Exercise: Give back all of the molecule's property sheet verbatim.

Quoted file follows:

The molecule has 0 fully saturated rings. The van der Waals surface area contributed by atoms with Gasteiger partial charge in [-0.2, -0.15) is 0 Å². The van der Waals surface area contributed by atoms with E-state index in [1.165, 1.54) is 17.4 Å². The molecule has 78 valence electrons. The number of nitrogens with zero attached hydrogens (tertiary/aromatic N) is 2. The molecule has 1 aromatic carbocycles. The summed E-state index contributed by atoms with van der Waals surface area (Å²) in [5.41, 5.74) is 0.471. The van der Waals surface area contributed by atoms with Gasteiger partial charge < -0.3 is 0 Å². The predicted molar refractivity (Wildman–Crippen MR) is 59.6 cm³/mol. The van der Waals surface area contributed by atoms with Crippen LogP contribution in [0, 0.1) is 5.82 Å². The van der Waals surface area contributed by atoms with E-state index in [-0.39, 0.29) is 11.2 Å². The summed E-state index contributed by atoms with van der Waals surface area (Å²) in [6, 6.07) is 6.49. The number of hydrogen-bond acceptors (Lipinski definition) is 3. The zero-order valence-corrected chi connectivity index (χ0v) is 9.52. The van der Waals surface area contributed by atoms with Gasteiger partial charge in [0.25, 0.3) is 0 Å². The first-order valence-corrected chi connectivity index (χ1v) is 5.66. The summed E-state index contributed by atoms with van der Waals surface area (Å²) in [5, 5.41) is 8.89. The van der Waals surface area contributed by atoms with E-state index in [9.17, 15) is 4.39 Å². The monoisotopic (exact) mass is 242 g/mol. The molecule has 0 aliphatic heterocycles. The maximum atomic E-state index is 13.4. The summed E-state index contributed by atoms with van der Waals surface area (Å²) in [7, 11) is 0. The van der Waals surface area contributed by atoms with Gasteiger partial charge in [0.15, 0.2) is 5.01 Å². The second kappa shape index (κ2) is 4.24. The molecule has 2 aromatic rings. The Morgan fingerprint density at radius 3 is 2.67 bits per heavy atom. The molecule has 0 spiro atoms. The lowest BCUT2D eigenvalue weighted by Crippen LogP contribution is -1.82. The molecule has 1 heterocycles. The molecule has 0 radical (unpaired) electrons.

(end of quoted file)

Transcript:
The molecule has 0 fully saturated rings. The van der Waals surface area contributed by atoms with Gasteiger partial charge in [-0.2, -0.15) is 0 Å². The van der Waals surface area contributed by atoms with E-state index in [1.165, 1.54) is 17.4 Å². The molecule has 78 valence electrons. The number of nitrogens with zero attached hydrogens (tertiary/aromatic N) is 2. The molecule has 1 aromatic carbocycles. The summed E-state index contributed by atoms with van der Waals surface area (Å²) in [5.41, 5.74) is 0.471. The van der Waals surface area contributed by atoms with Gasteiger partial charge < -0.3 is 0 Å². The predicted molar refractivity (Wildman–Crippen MR) is 59.6 cm³/mol. The van der Waals surface area contributed by atoms with Crippen LogP contribution in [0, 0.1) is 5.82 Å². The van der Waals surface area contributed by atoms with E-state index in [-0.39, 0.29) is 11.2 Å². The summed E-state index contributed by atoms with van der Waals surface area (Å²) in [6, 6.07) is 6.49. The number of hydrogen-bond acceptors (Lipinski definition) is 3. The zero-order valence-corrected chi connectivity index (χ0v) is 9.52. The van der Waals surface area contributed by atoms with Gasteiger partial charge in [0.25, 0.3) is 0 Å². The first-order valence-corrected chi connectivity index (χ1v) is 5.66. The summed E-state index contributed by atoms with van der Waals surface area (Å²) in [5, 5.41) is 8.89. The van der Waals surface area contributed by atoms with E-state index in [9.17, 15) is 4.39 Å². The monoisotopic (exact) mass is 242 g/mol. The molecule has 0 aliphatic heterocycles. The maximum atomic E-state index is 13.4. The summed E-state index contributed by atoms with van der Waals surface area (Å²) in [7, 11) is 0. The van der Waals surface area contributed by atoms with Gasteiger partial charge in [0.15, 0.2) is 5.01 Å². The second kappa shape index (κ2) is 4.24. The molecule has 2 aromatic rings. The Morgan fingerprint density at radius 3 is 2.67 bits per heavy atom. The molecule has 0 spiro atoms. The lowest BCUT2D eigenvalue weighted by Crippen LogP contribution is -1.82. The molecule has 1 heterocycles. The molecule has 0 radical (unpaired) electrons.